Genesis 41:45 ff makes her the daughter of Poti-Pherah, priest of On (Heliopolis) and the wife of Yoseph. This is more complex than at first seems, because Poti-Phera (פוטי-פרע) is in fact a corrupt form of the name Poti-Phar (פוטיפר), who was Yoseph's master on his initial arrival in Mitsrayim (Genesis 39), and whose wife's attempts to seduce him were the cause of his imprisonment. The first half, Poti (פוטי), is the ancient name for Libyan Egypt; the second half, Phera, comes from the same root as Pharaoh (פרע); so that both are in fact versions of the name of the King of Egypt himself, who served as priest-king and who, at the time of the Hyksos, had both his capital and his central shrine - to the sun-and-corn god, incidentally, whose own story bears a remarkable similarity to that of Yoseph - at Heliopolis, or On in the Egyptian. Thus all three of Yoseph's masters in the story turn out to be the same person, and in marrying Asnat, he is in fact marrying the king's own daughter.

Knowing how the ancient mythologies worked, and especially the way in which royal prerogative gave priest and priestess status to key figures in the ruling family, we ought to be able to show that the wife of the Dauphin - for that is what Yoseph was, as Vizier or Viceroy: the son or son-in-law of the king ruling in the king's name as an effective Regent - would have served in the capacity of High Priestess. And indeed this is so, as the name Asnat makes clear.

The Septuagint clearly links her (Genesis 46:20) with Neith, the Egyptian Minerva who became Athene to the Greeks, and who was previously Anat, the wife of Canaanite Ba'al, with her central shrine at Beit Anatot, or Bethany. That the Hittite-Aramaean Hyksos should have brought her worship with them to Egypt makes perfect sense; they set up her temple at Heliopolis, the "city of the sun-god", but merged her with the existing cult of Isis, which was in all respects identical anyway. Isis is reflected in the first part of her name - "As"; the second part retains "Nat", one of the alternate names for Neith. The same procedure of amalgamation occurs frequently, as in Yo-Av, Ish-Ba'al, Eli-Yahu, Melchi-Tsedek and innumerous other Biblical names.

Yoseph's own Egyptian name (Genesis 41:45) was Tsaphnat-Paneyach (צפנת פענח), a name the Bible is careful not to translate or explain; however I shall. The verb Tspahan (צפן) means "to hide" or "conceal". Paneyach (פענח) is "the face". Why should someone be called "his face is hidden"? Answer: because he is the sun, or the sun-god, whose face "no man shall see and live" (Exodus 33:20). Or at the very least that god's representative on Earth. Think Yevarechecha ("May YHVH bless you, and keep you. May he make his face shine on you and bless you. May he turn his face to shine on you and bring you wholeness" - Numbers 6:24-26), and Histir Panav, the Jewish notion that evil enters when YHVH does the opposite of the Yevarechecha, and deliberately turns his face away from shining on you.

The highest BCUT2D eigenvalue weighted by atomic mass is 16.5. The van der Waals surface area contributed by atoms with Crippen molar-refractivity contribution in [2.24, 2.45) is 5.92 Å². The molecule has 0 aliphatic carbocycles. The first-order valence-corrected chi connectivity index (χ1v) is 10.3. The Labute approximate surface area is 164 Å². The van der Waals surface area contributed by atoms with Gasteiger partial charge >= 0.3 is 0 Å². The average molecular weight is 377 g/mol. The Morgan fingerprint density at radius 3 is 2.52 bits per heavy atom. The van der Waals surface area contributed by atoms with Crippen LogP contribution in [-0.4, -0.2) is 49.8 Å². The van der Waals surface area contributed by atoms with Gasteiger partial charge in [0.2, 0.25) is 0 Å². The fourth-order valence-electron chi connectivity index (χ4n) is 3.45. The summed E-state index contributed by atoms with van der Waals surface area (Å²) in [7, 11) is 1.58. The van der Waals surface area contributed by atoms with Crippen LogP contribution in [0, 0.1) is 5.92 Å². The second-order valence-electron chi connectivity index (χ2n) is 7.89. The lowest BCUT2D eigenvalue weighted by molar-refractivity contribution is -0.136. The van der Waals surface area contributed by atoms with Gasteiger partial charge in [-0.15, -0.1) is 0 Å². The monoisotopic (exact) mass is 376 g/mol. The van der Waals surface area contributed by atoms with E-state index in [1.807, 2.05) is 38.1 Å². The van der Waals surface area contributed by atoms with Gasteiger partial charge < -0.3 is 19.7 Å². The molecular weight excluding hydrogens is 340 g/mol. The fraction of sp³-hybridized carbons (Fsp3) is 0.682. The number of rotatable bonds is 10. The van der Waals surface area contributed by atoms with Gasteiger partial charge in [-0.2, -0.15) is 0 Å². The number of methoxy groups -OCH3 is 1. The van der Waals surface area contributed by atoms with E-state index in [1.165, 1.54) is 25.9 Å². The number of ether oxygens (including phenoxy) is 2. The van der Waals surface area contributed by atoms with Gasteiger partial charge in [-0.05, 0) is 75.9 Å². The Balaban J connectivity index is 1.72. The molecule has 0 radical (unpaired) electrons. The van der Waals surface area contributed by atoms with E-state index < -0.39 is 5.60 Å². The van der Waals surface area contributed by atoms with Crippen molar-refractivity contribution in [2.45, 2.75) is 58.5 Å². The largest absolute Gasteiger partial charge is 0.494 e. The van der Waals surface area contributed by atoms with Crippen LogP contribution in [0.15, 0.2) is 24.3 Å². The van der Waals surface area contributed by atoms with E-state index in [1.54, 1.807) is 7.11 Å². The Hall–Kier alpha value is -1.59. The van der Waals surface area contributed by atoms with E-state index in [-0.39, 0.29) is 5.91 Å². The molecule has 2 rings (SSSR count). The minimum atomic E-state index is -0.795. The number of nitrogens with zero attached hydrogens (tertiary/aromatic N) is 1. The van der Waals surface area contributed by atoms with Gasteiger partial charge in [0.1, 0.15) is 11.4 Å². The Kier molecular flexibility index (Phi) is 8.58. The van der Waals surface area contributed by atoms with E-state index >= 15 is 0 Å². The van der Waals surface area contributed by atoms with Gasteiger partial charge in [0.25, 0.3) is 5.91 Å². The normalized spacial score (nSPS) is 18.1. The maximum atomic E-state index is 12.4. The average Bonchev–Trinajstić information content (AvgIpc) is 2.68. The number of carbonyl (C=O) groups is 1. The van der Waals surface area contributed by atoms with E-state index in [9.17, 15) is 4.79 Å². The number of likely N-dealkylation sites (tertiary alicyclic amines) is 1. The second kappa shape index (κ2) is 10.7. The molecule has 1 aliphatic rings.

Thus, in the final analysis, what is reduced to a mere romance in the Genesis tale, must originally have been a Hyksos myth of the assimilation of their cult into that of the Egyptians whom they conquered and ruled: the marriage of the Egyptian sun- and corn- god, whom the Hyksos called in Aramaic Yah-Suph, "the god of the reeds" (a possible explanation here of how Yah came later to be thought of as masculine), but whom the Egyptians preferred to remember by his Egyptian name: Osher or Osiris.

Midrash and Targum Jonathan both name Poti-Phar's wife as Zuleika, which means "
fair; brilliant and lovely" in Arabic, though the legend that this is her name really belongs to the pre-Moslem Arabs, and is then retained in later Moslem tradition (hadith) despite the fact that the Qur'an does not name her, except as "the wife of al-Aziz" (Qur'an 12:30). Both of the two major Sufi poets, Rumi and Hafiz, retain the tradition in their works, and Byron borrows the name for his heroine in "The Bride of Abydos".

Given that the traditional tale of the sun-god has him marrying either his mother or sister, can we deduce that Poti-Phar's wife should really be named Asnat?

Ezra 2:50 has Asnah (
אַסְנָה) for a man's name and taken to mean "a storehouse", which is also interesting in the context of Yoseph.

Copyright © 2015 David Prashker
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